The majority of us are, like John, not narrow-minded, lazy or stupid but flat out refuse to keep up on the maintenance of a healthy relationship with technology. This involves not over-doing it and not under-doing it. Inability on our part is to be discounted right away, “either one of them could learn to tune a motorcycle in an hour and a half”, Presig writes, and we know this.

A Day in the Life

Posted: January 19, 2011 by Mike Carter in #1 Media Diary

Dirty, Dirty Social MediaA Diary of Media Consumption

It is the era of easy access, and it’s not hard to tell. Everything from food consumption, to communication and information gathering is billed as a one-stop, spend-what-you-got experience.

Has this changed the way we think about and interact with the world? Of course! The debate rages on about whether new technological changes are all bad, all good or somewhere in between. The future of news in a new media world is a fascinating area of interest for any serious journalist or student of journalism.

Like it or lump it, we live in a world permeated with technologies of all kinds. Whether the highway is metaphorical, as in the information highway, or literal, as in the 4-lane highways of New Brunswick (Canada’s drive through province), there is a sense among many that there is something being missed in our age of increasingly quick and easy access. There is also a sense within the news community of a great opportunity for transformational change – an information revolution. This change, of course, is in the way we communicate, receive and discuss information.

For this week’s blog, we have been asked to keep a media diary outlining “a day in the life” of media consumption.

Thursday January 13, 2011:

Last night I went to bed listening to the CBC’s Overnight program. I was lucky enough to get a real nice Grundig S350DL shortwave radio for my birthday this year with a sleep function which I set for 30 minuets, just enough to get myself into a snooze. Public Radio International’s program, The World, was on between 1:00am and 2:00am. The World is a news and features program on the Overnight repertoire that reminds me of As it Happens.

Before I drifted off, I set my radio alarm clock for the morning. Waking up to the radio is much more pleasant than the shock of that annoying buzzer alarm and so when it went off at 8 AM, it was the CBC again. This time, Information Morning filled my room with Terry Seguin’s voice. Although his interview style gets to me sometimes, I do enjoy this program in the morning. I continue listening to the radio as The Current comes on while getting ready for the day.

After having a shower and grabbing something for breakfast, I switched my laptop on and signed into both MSN messenger and Facebook. I poked around checking the “news feed” and reading my friends status’s that had been updated since I had last been online. Facebook is a pain when I am working. I am not a very good multi-tasker and so when I am on Facebook (and I mean actually on it, not just having the window open in my browser) I find it very distracting. A lot of procrastination and time wasting goes hand-in-hand for me with Facebook and MSN. Some people I talk to have interesting theories about how their Facebook use quadruples when they are in school compared to when they are on vacation.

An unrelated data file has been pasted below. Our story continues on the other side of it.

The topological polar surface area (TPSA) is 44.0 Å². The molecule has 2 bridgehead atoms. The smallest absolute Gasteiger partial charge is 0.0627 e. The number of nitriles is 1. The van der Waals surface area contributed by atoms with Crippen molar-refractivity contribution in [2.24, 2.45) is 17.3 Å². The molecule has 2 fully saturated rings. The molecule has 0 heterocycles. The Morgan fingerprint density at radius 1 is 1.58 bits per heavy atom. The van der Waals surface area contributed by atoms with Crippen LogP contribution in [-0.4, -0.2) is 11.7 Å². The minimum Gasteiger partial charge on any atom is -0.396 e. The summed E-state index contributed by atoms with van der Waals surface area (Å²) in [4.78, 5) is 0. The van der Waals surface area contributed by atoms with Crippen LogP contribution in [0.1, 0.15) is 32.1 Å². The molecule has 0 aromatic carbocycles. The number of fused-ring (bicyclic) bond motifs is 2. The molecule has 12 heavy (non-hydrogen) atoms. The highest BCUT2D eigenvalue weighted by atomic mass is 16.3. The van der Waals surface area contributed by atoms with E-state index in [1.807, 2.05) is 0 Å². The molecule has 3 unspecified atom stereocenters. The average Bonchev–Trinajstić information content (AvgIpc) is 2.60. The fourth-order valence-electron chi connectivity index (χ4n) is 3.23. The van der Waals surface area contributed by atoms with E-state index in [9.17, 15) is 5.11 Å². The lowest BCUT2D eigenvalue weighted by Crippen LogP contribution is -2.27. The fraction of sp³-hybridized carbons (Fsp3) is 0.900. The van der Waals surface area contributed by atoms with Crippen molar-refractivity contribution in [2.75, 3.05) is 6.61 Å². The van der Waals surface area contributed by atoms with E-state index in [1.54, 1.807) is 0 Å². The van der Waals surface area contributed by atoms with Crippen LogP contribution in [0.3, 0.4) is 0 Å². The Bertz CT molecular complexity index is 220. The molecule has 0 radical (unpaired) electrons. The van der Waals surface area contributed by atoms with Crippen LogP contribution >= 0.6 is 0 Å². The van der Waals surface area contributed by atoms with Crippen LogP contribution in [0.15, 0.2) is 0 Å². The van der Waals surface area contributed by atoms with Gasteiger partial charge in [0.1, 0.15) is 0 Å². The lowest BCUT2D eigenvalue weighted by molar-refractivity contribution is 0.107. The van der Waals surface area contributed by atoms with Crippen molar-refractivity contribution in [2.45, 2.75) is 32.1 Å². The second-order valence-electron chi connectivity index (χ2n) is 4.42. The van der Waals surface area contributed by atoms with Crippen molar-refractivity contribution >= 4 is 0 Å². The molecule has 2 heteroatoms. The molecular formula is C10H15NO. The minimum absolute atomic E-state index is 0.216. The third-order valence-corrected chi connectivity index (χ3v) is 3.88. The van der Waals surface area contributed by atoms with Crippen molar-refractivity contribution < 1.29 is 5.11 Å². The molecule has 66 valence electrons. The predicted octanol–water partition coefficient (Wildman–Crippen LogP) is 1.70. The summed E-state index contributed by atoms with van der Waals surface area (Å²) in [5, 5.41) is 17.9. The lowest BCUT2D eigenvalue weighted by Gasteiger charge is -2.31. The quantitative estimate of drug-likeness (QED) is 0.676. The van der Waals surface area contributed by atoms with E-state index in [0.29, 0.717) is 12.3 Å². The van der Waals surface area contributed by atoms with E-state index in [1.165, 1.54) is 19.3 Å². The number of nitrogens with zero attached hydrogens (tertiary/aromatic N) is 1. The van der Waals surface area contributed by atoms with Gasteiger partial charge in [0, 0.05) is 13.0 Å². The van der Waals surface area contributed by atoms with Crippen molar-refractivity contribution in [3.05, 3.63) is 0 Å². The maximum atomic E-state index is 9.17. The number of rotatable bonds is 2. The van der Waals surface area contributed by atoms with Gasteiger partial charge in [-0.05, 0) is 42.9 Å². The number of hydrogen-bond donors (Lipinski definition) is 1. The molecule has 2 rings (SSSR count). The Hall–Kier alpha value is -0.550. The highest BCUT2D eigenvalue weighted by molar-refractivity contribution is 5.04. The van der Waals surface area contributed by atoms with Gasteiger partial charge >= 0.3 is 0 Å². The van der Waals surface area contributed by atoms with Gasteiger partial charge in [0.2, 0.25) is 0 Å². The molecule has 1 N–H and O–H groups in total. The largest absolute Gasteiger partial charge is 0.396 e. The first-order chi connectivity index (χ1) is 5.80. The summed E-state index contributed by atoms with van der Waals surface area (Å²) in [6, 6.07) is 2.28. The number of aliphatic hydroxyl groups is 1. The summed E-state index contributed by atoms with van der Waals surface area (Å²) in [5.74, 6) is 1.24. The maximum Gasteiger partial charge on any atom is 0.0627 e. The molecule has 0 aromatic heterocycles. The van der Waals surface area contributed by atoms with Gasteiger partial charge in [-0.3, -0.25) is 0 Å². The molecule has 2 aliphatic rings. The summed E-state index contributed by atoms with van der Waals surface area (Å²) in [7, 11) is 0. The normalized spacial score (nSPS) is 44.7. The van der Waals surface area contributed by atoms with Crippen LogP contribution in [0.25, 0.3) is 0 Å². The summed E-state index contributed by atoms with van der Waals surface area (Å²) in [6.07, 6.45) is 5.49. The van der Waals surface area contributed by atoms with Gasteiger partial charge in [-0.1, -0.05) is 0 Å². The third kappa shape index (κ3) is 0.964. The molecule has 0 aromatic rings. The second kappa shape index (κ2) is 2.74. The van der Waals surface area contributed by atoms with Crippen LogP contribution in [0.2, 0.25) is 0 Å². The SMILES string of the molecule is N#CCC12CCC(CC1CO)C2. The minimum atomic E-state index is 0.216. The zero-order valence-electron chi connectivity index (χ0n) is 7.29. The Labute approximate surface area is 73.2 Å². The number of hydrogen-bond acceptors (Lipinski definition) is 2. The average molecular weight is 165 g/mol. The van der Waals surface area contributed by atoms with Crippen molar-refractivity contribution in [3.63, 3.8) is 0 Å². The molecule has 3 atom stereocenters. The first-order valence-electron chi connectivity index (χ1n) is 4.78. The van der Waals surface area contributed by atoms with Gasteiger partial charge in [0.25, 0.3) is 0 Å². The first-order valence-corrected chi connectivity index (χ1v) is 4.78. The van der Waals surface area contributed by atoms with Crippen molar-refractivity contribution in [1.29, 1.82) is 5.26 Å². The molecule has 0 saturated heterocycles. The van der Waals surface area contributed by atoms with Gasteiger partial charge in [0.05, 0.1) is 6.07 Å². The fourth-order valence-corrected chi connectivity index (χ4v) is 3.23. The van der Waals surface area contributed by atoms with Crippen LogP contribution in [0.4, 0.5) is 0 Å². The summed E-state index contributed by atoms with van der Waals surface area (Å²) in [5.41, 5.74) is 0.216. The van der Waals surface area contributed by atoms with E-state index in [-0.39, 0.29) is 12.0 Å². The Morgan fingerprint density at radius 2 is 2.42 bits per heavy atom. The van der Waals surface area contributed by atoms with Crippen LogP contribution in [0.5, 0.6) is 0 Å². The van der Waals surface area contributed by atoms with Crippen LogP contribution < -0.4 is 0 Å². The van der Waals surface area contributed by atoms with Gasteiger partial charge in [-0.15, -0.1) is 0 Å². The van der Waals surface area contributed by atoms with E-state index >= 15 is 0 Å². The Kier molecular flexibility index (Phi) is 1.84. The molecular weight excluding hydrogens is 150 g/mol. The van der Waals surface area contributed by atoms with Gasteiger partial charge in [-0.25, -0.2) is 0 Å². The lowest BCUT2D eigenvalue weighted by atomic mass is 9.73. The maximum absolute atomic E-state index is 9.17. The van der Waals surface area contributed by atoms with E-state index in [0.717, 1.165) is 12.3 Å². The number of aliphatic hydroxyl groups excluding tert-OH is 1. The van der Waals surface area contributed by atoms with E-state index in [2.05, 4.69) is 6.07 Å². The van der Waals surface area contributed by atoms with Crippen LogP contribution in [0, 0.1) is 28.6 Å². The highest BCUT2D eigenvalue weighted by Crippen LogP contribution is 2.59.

I closed Facebook. I went to check last night’s hockey scores. I follow my team through its website, its twitter feed and its Facebook updates as well the major sports networks like TSN and ESPN. I also check trade rumor websites to see what’s happening on trade front and I have a fantasy hockey team through ESPN that I check up on regularly. After checking the scores and the standings in my fantasy league, I moved on to the real news of the day.

As is my routine, the first news website I browsed was the BBC. After reading a couple of articles here and viewing a video about the revolution in Tunisia I moved onto the website of the Globe and Mail where the lead story was about the remorse  the owner of a stolen snowplow felt after it struck and killed Toronto Police officer Sergeant Ryan Russell. For an injection of local news and humor I first checked Charles Leblanc’s blog, and then the Daily Gleaner, before proceeding with my day.

As I signed in to Facebook intermittently throughout the day, I noticed something: I multi-task more than I thought. While reading or going over class notes, I find myself chatting on MSN, listening to the radio or having Facebook open, even though I am paying no attention to it. When I take a break from my work, I serf the web looking for anything and everything that might inform or entertain me, with Facebook at most times only a tab away.

My older brother works for Los Cabos , a drumstick manufacturer based in Hanwell, New Brunswick. He maintains their website and their blog. Today he did his first video blog, check it out here. It is a very useful way to get the word out about the company and I watch these whenever they come out and I read the blog often.

I find myself listening to commercial radio a lot more than normal today. Since I started keep track of my media usage for this post, I am more conscious of it. I guess that is why I decided, on a few occasions, to flick on 92.3 FredFM or 105.3 The Fox when normally I wouldn’t have done so.

When I think about the implications of the various types of new media I use, I can’t help but think about the problems a complete reliance on these media forms brings. These problems will be smoothed out as time goes on, but for now they are very real. Mark Coddington writes for the Neiman Journalism lab about one such problem. He describes how initial reports of breaking news stories (especially those using twitter) are more likely to be untrue in the “stream of consciousness” of the web. The moment-to-moment reporting which social media allows gives fact checking far less prominence because immediacy is the norm. After the fact is where longer and more in depth stories are to be found, and are more than likely where the complete story is to be found.